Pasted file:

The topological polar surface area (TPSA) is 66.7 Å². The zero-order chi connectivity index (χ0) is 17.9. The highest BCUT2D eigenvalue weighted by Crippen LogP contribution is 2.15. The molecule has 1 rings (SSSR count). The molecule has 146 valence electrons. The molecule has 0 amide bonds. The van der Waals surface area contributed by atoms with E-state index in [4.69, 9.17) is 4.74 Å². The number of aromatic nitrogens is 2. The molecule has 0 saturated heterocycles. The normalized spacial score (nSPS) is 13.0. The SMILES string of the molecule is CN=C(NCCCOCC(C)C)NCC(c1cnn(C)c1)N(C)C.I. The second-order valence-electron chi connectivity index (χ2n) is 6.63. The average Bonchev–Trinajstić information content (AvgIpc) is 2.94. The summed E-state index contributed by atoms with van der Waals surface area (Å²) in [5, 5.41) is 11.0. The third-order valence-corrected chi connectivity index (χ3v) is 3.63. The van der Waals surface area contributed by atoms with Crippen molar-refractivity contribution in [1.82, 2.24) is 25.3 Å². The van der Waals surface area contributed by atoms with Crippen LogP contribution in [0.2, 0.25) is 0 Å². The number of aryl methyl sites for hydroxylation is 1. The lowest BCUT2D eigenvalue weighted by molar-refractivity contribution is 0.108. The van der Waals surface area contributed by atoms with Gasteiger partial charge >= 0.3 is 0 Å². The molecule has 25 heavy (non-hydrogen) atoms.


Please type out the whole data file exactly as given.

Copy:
The topological polar surface area (TPSA) is 66.7 Å². The zero-order chi connectivity index (χ0) is 17.9. The highest BCUT2D eigenvalue weighted by Crippen LogP contribution is 2.15. The molecule has 1 rings (SSSR count). The molecule has 146 valence electrons. The molecule has 0 amide bonds. The van der Waals surface area contributed by atoms with E-state index in [4.69, 9.17) is 4.74 Å². The number of aromatic nitrogens is 2. The molecule has 0 saturated heterocycles. The normalized spacial score (nSPS) is 13.0. The SMILES string of the molecule is CN=C(NCCCOCC(C)C)NCC(c1cnn(C)c1)N(C)C.I. The second-order valence-electron chi connectivity index (χ2n) is 6.63. The average Bonchev–Trinajstić information content (AvgIpc) is 2.94. The summed E-state index contributed by atoms with van der Waals surface area (Å²) in [5, 5.41) is 11.0. The third-order valence-corrected chi connectivity index (χ3v) is 3.63. The van der Waals surface area contributed by atoms with Crippen molar-refractivity contribution in [1.82, 2.24) is 25.3 Å². The van der Waals surface area contributed by atoms with Crippen LogP contribution in [0.2, 0.25) is 0 Å². The number of aryl methyl sites for hydroxylation is 1. The lowest BCUT2D eigenvalue weighted by molar-refractivity contribution is 0.108. The van der Waals surface area contributed by atoms with Gasteiger partial charge >= 0.3 is 0 Å². The molecule has 25 heavy (non-hydrogen) atoms.